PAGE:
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The importance of technology audits in Indonesian COVID-19 efforts

Digital transformation is one of the President’s directives for the acceleration of digital transformation so that there are changes in business processes in carrying out public service administration.

President of the Republic of Indonesia Joko Widodo stated that Social Assistance (Bansos) is needed by all during this pandemic. However, it is a concern whether the implementation of Bansos is being done per the vision of the programme.

Head of the Agency for the Assessment and Application of Technology (BPPT), Hammam Riza, said Information and Communication Technology (ICT) plays a very important role in the information system for social assistance recipients. This is even more so if it is related in the context of receiving COVID-19 Social Assistance which is a real matter of urgency.

Organising Bansos involves cross-ministry functioning if it is to be done in accordance with the mission objectives of the initiative. Bansos recipients cover all people in Indonesia with funding sources coming from various budgets both at the central to district and city levels and other institutions. All of this has to be accompanied by monitoring, controlling and having to synergise the aid providers. Only then can there be clean and effective governance that is transparent and accountable.

According to Hammam, the pandemic momentum is an example of the realisation of electronic-based public services. When it comes to digitalisation, digital transformation will certainly affect the whole community. But for digitalisation to be proven useful, it needs to be supported by accurately with data, analytics and evidence – an accountablity process.

Apart from being mandated by the SISNAS Science and Technology Law, technology audits are critical for transparency and efficiency. In addition, Hammam said the SISNAS Science and Technology Law designates technology audits as an important role in ensuring public services, especially those based on electronics. In the context of social assistance, it includes the management of one accountable data.

Indonesia is currently on the move to One Data Indonesia movement and distribution efforts would be far better if implemented according to accurate need-mapping. The Indonesian One Data policy is designed to improve internal government data governance practices by providing a regulatory framework concerning organisational structure, including the roles, tasks, and responsibilities of each key stakeholder.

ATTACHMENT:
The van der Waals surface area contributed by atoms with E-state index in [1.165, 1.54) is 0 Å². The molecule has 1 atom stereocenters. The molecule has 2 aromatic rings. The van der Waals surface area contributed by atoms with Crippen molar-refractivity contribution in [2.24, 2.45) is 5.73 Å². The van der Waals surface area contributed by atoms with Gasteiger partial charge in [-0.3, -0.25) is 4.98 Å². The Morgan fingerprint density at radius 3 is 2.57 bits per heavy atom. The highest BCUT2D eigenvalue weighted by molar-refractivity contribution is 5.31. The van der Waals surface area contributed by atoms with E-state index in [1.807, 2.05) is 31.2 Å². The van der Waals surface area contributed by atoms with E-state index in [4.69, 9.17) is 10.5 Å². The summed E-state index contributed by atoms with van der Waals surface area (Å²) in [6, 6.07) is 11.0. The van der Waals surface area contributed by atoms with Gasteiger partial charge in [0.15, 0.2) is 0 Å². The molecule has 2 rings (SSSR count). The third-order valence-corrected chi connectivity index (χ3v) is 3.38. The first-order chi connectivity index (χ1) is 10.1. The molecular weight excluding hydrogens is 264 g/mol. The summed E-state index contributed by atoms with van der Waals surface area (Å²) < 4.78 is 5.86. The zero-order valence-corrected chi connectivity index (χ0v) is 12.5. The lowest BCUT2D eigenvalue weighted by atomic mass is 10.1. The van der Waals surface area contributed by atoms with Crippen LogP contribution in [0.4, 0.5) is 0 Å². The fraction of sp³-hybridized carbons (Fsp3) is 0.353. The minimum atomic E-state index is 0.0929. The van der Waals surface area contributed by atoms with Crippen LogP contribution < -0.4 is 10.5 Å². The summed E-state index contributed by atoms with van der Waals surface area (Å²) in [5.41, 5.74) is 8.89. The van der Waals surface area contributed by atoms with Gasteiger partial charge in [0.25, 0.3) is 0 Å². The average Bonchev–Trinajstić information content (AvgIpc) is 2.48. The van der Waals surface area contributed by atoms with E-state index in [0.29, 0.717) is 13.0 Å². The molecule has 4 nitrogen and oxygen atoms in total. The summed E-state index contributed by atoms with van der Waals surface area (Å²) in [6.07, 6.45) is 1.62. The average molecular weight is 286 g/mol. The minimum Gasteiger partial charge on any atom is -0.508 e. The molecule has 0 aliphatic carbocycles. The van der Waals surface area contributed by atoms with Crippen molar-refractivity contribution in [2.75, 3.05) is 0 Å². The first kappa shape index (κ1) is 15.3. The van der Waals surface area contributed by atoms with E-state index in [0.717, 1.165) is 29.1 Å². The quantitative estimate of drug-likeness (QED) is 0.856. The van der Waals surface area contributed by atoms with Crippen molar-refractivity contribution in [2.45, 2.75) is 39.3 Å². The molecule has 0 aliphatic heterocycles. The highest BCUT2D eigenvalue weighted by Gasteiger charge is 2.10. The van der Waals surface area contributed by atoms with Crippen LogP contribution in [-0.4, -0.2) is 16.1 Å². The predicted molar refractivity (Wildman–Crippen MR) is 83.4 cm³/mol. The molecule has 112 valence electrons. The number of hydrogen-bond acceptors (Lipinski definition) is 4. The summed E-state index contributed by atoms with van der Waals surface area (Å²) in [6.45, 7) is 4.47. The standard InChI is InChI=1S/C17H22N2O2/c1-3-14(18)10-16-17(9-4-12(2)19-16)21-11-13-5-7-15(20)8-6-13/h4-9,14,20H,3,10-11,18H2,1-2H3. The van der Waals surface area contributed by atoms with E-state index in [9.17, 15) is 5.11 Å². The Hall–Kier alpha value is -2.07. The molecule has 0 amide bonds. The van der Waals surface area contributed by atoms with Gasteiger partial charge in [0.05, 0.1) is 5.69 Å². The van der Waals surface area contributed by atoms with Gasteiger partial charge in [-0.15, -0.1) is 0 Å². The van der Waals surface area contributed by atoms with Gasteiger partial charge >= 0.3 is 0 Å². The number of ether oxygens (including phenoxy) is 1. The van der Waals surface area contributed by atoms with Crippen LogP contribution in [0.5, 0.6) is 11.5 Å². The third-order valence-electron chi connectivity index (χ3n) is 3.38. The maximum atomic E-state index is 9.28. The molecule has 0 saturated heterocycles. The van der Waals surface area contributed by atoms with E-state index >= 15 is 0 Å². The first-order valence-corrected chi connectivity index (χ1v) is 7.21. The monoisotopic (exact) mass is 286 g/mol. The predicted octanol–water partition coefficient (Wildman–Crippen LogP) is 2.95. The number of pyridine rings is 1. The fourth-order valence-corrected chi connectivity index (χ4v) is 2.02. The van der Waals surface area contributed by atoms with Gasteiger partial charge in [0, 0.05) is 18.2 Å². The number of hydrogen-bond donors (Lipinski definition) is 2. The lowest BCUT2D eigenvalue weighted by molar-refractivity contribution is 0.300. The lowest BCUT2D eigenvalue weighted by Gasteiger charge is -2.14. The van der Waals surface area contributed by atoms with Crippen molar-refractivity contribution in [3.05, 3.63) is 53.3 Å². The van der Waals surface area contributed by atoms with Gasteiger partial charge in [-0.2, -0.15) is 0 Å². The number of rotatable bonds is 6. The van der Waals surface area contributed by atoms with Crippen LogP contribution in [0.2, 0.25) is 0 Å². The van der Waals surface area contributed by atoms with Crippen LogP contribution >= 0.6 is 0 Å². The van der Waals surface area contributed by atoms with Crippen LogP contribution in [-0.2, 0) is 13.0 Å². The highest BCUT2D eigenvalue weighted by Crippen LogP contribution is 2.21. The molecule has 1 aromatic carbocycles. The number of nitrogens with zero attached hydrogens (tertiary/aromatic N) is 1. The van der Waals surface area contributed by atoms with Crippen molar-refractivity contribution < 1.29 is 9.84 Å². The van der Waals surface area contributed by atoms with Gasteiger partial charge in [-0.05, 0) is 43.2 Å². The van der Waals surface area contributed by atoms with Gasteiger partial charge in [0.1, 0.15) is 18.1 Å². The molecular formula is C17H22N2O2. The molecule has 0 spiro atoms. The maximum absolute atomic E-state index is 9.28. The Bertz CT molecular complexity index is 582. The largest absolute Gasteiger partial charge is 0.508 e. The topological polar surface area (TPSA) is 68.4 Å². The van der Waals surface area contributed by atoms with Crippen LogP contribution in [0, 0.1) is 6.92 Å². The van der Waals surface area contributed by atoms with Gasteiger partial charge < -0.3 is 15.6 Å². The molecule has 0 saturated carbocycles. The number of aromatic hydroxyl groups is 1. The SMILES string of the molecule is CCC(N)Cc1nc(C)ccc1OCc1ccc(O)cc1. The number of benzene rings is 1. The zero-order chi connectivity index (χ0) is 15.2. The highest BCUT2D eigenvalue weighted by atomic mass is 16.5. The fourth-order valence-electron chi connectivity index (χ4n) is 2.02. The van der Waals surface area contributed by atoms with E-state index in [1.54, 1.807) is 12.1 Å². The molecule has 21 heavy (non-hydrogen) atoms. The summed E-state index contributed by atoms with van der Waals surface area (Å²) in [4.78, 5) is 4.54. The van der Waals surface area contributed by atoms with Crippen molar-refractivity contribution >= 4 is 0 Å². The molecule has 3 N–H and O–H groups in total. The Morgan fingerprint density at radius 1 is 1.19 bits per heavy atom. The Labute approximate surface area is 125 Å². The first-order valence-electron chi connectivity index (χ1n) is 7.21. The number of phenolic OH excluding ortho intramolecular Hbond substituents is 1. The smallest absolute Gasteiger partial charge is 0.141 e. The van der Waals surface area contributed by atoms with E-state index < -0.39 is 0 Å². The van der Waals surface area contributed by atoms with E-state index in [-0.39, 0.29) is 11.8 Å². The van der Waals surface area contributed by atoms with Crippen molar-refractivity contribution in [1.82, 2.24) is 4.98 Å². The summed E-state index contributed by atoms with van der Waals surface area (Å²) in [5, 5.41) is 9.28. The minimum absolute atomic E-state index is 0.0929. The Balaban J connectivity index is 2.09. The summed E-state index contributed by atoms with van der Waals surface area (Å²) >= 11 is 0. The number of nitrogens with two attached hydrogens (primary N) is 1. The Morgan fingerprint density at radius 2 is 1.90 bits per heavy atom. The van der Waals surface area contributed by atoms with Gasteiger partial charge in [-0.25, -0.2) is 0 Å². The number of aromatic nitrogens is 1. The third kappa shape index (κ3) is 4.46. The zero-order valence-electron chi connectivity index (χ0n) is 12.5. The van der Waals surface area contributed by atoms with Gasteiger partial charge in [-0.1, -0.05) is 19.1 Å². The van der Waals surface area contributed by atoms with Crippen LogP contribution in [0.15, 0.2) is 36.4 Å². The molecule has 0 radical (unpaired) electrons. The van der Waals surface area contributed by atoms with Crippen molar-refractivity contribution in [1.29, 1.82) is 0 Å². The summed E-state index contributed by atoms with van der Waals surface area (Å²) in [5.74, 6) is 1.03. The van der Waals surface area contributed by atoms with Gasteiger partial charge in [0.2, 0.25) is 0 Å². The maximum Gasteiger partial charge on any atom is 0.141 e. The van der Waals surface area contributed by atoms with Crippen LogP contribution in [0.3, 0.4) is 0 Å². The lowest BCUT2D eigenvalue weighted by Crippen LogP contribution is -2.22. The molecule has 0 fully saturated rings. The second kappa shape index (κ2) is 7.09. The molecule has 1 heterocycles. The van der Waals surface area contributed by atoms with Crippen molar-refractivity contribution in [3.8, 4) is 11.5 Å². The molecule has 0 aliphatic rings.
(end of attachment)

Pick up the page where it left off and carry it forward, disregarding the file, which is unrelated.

It also specifies mechanisms to ensure the preparation, collection, and/or processing of data that meets data standards, the application of metadata according to the standard format, and dissemination of data according to the principles of data interoperability.

Experts’ findings highlight the critical role of the local government leaders and data custodians, enforcement of data standards and policies and compliance with the successful implementation of the One Data policy in Indonesia.

Indonesia is banking heavily on IT-driven transformation to sustain and thrive in the post-COVID era as well as the rapidly evolving digitally-dependent global landscape. At the virtual interaction on digital transformation and human resources, Head of the Agency for the Assessment and Application of Technology (BPPT), Hammam Riza, noted that every organisation whether government, industry, companies, academics or communities increasingly rely on data and Information Communication Technology (ICT) to increase effectiveness and productivity.

Transformation processes and strategies using digital technology have the potential to drastically positively affect and improve processes, outcomes and services. Digital transformation is driven by leadership that is looking to change the paradigm of thinking. Digital transformation does not only depend on the right technology but also requires the support of the right culture, capable human resources and the right process.

Human resources and mindsets are the biggest challenges for the Indonesian government and businesses in the millennial era to be able to collaborate in facing digital transformation. He opined that a successful technology transformation is a nation- and company-wide journey that revolves around internal upskilling, adapting the best structure and work practices and creating a team that can maximise new technology.

The urgent need for digital empowerment is clear in the COIVD-19 assistance initiatives of the Indonesian government.

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